2 tsp salt

Add water to salt and eggs. Add melted butter and flour gradually. Mix in blender or hand mixer. Let batter stand for 20 or 30 minutes. Lightly grease skillet with butter. Place skillet over a moderately high flame. Pour about a 1/4 cupful (more or less) of batter into skillet, making sure that the batter completely, but barely, covers the bottom of the skillet. Fry until the blintze begins to "blister" and the edges curl away from the skillet. The top still may be slightly moist. Turn out onto wax paper, fried side up. It may be necessary to tap the edge of the skillet against the counter to get the crepe out. The skillet must be greased slightly after each blintze is made. Make up a number of these and then put in the filling. You may need to thin the batter with a little water as it will thicken as it sits. Place a large rounded tablespoon of filling in the center of each crepe (on the browned side). Fold the blintze over the filling making a little package. Fry in a liberal amount of butter until brown on both sides. You can also brown in butter in the oven. Serve with sour cream and preserves, fruit compotes, or applesauce.


22 January 2010

Something Simple and A Challenge

Well, here I am again, doing my part to keep this little blog alive.

While savoring a delicious, healthy and quick-to-cook dinner just now, I just had to blog about it. Granted, this quinoa taco-type salad is not glamorous (certainly not when photographed mid-meal!), and won't earn me foodie points, but it's the perfect thing to make when you're (relatively) poor, hungry, and lazy like me!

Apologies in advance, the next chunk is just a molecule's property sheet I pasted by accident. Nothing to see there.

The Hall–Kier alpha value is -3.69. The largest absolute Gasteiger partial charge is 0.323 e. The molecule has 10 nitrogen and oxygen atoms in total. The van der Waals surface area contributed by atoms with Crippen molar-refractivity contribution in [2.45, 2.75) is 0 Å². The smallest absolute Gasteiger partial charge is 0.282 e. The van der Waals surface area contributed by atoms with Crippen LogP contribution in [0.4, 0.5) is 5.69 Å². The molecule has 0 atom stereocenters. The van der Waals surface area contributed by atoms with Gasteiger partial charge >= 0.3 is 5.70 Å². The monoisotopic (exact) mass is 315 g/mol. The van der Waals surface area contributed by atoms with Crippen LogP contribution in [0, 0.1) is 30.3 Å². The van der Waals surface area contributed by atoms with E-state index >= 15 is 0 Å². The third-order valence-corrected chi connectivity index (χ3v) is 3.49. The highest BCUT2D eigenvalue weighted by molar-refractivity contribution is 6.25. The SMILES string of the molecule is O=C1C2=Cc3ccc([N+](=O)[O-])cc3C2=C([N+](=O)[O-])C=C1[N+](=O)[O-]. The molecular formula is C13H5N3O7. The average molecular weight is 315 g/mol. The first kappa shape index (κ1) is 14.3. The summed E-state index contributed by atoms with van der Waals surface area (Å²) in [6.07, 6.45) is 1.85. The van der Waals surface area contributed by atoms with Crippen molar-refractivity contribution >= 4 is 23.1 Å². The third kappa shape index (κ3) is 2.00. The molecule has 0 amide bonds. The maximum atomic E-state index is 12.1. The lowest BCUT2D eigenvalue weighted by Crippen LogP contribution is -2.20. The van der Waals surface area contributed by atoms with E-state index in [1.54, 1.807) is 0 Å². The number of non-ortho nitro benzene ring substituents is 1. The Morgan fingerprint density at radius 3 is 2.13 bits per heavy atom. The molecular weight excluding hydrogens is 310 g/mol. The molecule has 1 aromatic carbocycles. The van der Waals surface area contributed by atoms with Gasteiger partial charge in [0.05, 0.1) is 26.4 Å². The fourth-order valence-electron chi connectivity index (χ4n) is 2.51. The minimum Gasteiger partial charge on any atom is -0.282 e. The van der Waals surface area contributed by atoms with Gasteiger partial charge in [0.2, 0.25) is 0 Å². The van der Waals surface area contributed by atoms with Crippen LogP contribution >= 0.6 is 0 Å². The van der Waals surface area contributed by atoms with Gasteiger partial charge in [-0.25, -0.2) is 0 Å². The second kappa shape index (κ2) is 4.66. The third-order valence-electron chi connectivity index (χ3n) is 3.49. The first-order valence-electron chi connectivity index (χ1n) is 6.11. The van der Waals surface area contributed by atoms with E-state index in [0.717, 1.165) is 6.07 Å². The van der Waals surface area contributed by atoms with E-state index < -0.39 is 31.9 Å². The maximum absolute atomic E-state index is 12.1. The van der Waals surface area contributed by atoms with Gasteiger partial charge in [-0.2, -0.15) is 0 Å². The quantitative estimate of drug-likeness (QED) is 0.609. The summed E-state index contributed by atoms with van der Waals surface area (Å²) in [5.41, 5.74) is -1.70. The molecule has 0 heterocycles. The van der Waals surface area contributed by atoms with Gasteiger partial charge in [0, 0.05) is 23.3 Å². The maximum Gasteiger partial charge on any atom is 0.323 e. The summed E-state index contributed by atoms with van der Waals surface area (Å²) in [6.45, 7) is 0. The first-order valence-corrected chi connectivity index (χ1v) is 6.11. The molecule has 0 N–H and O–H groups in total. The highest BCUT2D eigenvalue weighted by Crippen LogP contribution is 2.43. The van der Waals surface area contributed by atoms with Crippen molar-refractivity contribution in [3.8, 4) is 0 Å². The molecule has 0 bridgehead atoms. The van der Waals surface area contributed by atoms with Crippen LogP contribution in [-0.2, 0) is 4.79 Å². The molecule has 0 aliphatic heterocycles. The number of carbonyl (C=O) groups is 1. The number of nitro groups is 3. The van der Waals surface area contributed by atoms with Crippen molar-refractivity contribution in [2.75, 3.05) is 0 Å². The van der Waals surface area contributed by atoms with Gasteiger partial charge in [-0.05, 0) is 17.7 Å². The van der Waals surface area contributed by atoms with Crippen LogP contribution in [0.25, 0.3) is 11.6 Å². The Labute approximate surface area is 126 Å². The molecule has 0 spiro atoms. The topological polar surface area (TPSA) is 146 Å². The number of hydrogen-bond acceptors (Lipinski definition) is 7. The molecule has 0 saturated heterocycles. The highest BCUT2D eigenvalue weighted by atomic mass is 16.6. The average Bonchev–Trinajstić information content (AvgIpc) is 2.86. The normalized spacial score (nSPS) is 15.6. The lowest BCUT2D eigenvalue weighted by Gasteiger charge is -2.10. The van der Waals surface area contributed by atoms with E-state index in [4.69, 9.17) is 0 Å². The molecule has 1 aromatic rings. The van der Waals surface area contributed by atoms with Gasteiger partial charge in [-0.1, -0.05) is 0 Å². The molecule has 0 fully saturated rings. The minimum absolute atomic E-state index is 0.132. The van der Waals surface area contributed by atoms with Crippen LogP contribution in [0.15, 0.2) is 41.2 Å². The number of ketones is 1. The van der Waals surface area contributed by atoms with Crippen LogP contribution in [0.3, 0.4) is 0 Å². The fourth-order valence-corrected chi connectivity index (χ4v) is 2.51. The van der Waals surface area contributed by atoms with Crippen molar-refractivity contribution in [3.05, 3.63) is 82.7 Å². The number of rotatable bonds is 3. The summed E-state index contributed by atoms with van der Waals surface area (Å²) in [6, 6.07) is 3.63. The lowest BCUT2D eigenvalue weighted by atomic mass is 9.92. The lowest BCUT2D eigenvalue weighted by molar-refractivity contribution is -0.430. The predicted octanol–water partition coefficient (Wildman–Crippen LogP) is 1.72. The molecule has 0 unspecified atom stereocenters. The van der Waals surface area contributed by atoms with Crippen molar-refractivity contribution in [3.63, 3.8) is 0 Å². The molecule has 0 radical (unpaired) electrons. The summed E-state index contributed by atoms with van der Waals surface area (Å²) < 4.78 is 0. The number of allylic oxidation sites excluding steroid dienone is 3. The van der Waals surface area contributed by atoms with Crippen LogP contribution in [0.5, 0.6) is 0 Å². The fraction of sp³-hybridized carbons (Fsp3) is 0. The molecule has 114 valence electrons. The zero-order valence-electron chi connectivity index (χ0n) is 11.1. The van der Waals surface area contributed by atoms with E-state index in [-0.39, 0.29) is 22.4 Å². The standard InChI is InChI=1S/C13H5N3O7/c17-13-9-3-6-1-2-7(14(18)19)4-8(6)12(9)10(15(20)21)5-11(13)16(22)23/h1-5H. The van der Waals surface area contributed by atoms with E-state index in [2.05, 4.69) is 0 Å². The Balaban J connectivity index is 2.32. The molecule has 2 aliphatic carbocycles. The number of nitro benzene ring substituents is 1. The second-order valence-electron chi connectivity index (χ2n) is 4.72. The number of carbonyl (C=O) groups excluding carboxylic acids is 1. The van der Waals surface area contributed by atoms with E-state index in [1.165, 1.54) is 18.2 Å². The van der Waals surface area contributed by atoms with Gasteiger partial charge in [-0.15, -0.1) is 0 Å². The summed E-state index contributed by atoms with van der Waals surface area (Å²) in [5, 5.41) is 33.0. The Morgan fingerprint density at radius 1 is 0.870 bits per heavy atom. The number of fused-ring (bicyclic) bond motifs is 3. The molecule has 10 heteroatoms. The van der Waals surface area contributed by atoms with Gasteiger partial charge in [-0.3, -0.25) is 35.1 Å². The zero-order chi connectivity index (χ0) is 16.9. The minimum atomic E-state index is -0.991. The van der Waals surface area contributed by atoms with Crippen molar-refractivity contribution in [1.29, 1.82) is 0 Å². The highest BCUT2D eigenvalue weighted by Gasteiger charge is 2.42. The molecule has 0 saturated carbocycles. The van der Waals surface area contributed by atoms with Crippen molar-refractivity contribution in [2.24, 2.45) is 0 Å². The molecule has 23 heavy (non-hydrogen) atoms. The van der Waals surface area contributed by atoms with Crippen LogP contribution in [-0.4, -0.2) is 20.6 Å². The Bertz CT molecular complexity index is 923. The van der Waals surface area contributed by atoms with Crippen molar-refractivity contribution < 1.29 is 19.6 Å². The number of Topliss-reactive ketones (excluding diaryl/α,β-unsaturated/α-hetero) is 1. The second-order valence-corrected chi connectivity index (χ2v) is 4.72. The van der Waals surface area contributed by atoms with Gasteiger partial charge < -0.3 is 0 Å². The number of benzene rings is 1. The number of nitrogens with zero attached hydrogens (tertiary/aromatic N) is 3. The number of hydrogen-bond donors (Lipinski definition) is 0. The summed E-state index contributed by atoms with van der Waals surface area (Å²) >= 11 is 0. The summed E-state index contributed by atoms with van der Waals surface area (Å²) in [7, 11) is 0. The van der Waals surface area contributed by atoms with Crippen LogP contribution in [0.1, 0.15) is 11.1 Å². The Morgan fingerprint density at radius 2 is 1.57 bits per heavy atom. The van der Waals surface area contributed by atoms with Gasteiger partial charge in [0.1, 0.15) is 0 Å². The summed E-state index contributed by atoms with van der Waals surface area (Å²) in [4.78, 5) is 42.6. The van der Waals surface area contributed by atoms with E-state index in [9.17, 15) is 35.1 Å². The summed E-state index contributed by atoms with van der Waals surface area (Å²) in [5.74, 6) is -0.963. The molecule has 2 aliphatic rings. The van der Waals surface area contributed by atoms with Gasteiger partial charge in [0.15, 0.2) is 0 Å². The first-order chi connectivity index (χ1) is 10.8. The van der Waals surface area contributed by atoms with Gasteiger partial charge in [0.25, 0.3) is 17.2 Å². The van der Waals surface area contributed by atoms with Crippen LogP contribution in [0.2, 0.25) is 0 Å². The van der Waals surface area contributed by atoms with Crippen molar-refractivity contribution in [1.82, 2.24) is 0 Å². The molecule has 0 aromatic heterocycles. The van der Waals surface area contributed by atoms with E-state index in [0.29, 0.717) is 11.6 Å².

I think I'm going to keep posting here this year with things I make for myself on a regular basis--foods that are easy and cheap to make but tasty and good for me too. I challenge the rest of you to post your go-to foods here, no matter how humble. I bet we all could use some everyday, real world food inspiration and I think it would be really interesting to see our collective staples.

Back to the recipe...I'm sure you already make something like this so may this simply be inspiration for you to pull out that jar of quinoa, can-o-beans, and whatever veggies are sadly mouldering in your fridge and get to cookin. This made enough for a generous dinner for two, plus a little extra quinoa. All measures and ingredients are totally variable so get creative and make this fit your personal tastes and needs.

A quinoa-esque version of Taco Salad

1 cup quinoa
2 cups water

about 1 tsp canola oil
half an onion, diced
one carrot, diced
about half a can of black beans, rinsed (you can freeze the rest for the next taco salad night)
maybe half a teaspoon ground cumin
two shakes of dried oregano
lettuce, shredded (I used two large romaine leaves)
one avocado, sliced
your favorite salta (I use Herdez salsa casera, my fave from a can)
cheddar cheese (or other cheese you like)
salt to taste

Rinse the quinoa in a strainer under running water until it's no longer foamy and place in a medium pot. Add the water to the pot and bring to a boil then cover and reduce to a simmer for about 20 minutes.

Meanwhile, heat the canola oil in a small skillet over medium-low heat. When the oil is hot add the onion and saute for a few minutes until starting to soften. Add carrot as well as cumin and oregano. Saute until just soft and then add the beans, stirring until it's hot (I also added some salsa for flavor). When it's all heated and cooked thoroughly, remove from heat and cover until ready to eat.

To serve, top a serving of quinoa with spoonfuls of the beans and veggies and then grate cheese over it to taste. Top with shredded lettuce, avocado, and more salsa. Enjoy!